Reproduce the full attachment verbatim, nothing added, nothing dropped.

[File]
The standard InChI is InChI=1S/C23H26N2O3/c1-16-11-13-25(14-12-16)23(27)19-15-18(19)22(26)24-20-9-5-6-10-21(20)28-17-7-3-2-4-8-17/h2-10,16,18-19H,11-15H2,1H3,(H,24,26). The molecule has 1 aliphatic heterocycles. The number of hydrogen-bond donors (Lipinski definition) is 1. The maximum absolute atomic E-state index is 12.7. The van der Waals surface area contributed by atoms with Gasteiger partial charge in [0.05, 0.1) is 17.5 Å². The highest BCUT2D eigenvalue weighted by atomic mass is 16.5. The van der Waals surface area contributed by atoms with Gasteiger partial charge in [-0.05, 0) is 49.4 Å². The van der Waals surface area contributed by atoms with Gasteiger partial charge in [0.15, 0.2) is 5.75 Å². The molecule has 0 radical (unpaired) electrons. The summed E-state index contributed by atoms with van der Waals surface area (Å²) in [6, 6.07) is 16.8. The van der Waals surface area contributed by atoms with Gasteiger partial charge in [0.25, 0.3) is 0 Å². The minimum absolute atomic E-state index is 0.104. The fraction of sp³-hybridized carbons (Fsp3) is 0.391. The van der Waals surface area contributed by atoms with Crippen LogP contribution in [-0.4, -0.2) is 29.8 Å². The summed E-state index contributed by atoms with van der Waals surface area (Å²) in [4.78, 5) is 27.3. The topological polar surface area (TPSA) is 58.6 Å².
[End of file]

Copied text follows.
The standard InChI is InChI=1S/C23H26N2O3/c1-16-11-13-25(14-12-16)23(27)19-15-18(19)22(26)24-20-9-5-6-10-21(20)28-17-7-3-2-4-8-17/h2-10,16,18-19H,11-15H2,1H3,(H,24,26). The molecule has 1 aliphatic heterocycles. The number of hydrogen-bond donors (Lipinski definition) is 1. The maximum absolute atomic E-state index is 12.7. The van der Waals surface area contributed by atoms with Gasteiger partial charge in [0.05, 0.1) is 17.5 Å². The highest BCUT2D eigenvalue weighted by atomic mass is 16.5. The van der Waals surface area contributed by atoms with Gasteiger partial charge in [-0.05, 0) is 49.4 Å². The van der Waals surface area contributed by atoms with Gasteiger partial charge in [0.15, 0.2) is 5.75 Å². The molecule has 0 radical (unpaired) electrons. The summed E-state index contributed by atoms with van der Waals surface area (Å²) in [6, 6.07) is 16.8. The van der Waals surface area contributed by atoms with Gasteiger partial charge in [0.25, 0.3) is 0 Å². The minimum absolute atomic E-state index is 0.104. The fraction of sp³-hybridized carbons (Fsp3) is 0.391. The van der Waals surface area contributed by atoms with Crippen LogP contribution in [-0.4, -0.2) is 29.8 Å². The summed E-state index contributed by atoms with van der Waals surface area (Å²) in [4.78, 5) is 27.3. The topological polar surface area (TPSA) is 58.6 Å².